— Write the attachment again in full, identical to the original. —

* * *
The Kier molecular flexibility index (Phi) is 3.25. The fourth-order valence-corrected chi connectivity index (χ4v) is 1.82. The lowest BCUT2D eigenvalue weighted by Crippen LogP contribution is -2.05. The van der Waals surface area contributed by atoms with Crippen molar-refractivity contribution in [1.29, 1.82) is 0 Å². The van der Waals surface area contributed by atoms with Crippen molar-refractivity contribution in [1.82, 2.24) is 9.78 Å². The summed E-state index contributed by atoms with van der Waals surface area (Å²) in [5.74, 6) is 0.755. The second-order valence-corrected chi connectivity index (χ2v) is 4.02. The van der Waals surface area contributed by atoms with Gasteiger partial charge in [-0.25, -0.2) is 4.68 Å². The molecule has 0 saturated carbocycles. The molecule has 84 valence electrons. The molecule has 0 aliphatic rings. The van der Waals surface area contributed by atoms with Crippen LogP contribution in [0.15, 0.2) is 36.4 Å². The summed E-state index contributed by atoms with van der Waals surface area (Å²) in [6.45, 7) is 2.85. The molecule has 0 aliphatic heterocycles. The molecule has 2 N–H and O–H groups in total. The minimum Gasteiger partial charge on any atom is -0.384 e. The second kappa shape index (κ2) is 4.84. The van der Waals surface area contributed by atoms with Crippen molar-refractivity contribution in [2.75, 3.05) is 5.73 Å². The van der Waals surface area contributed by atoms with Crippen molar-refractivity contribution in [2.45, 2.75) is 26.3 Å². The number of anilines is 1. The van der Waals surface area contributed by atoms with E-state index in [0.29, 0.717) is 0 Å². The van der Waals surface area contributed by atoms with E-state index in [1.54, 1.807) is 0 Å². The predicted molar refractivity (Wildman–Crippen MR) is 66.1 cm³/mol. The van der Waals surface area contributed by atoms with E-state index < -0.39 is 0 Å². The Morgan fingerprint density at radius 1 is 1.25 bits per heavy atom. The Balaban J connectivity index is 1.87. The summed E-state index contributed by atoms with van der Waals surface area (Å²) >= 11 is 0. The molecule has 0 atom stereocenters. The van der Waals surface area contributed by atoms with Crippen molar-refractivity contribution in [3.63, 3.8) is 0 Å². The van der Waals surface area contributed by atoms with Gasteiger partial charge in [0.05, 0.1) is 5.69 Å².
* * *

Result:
The Kier molecular flexibility index (Phi) is 3.25. The fourth-order valence-corrected chi connectivity index (χ4v) is 1.82. The lowest BCUT2D eigenvalue weighted by Crippen LogP contribution is -2.05. The van der Waals surface area contributed by atoms with Crippen molar-refractivity contribution in [1.29, 1.82) is 0 Å². The van der Waals surface area contributed by atoms with Crippen molar-refractivity contribution in [1.82, 2.24) is 9.78 Å². The summed E-state index contributed by atoms with van der Waals surface area (Å²) in [5.74, 6) is 0.755. The second-order valence-corrected chi connectivity index (χ2v) is 4.02. The van der Waals surface area contributed by atoms with Gasteiger partial charge in [-0.25, -0.2) is 4.68 Å². The molecule has 0 saturated carbocycles. The molecule has 84 valence electrons. The molecule has 0 aliphatic rings. The van der Waals surface area contributed by atoms with Crippen LogP contribution in [0.15, 0.2) is 36.4 Å². The summed E-state index contributed by atoms with van der Waals surface area (Å²) in [6.45, 7) is 2.85. The molecule has 0 aliphatic heterocycles. The molecule has 2 N–H and O–H groups in total. The minimum Gasteiger partial charge on any atom is -0.384 e. The second kappa shape index (κ2) is 4.84. The van der Waals surface area contributed by atoms with Crippen molar-refractivity contribution in [2.75, 3.05) is 5.73 Å². The van der Waals surface area contributed by atoms with Crippen molar-refractivity contribution in [2.45, 2.75) is 26.3 Å². The number of anilines is 1. The van der Waals surface area contributed by atoms with E-state index in [0.29, 0.717) is 0 Å². The van der Waals surface area contributed by atoms with E-state index in [1.54, 1.807) is 0 Å². The predicted molar refractivity (Wildman–Crippen MR) is 66.1 cm³/mol. The van der Waals surface area contributed by atoms with E-state index < -0.39 is 0 Å². The Morgan fingerprint density at radius 1 is 1.25 bits per heavy atom. The Balaban J connectivity index is 1.87. The summed E-state index contributed by atoms with van der Waals surface area (Å²) >= 11 is 0. The molecule has 0 atom stereocenters. The van der Waals surface area contributed by atoms with Crippen molar-refractivity contribution in [3.63, 3.8) is 0 Å². The van der Waals surface area contributed by atoms with Gasteiger partial charge in [0.05, 0.1) is 5.69 Å².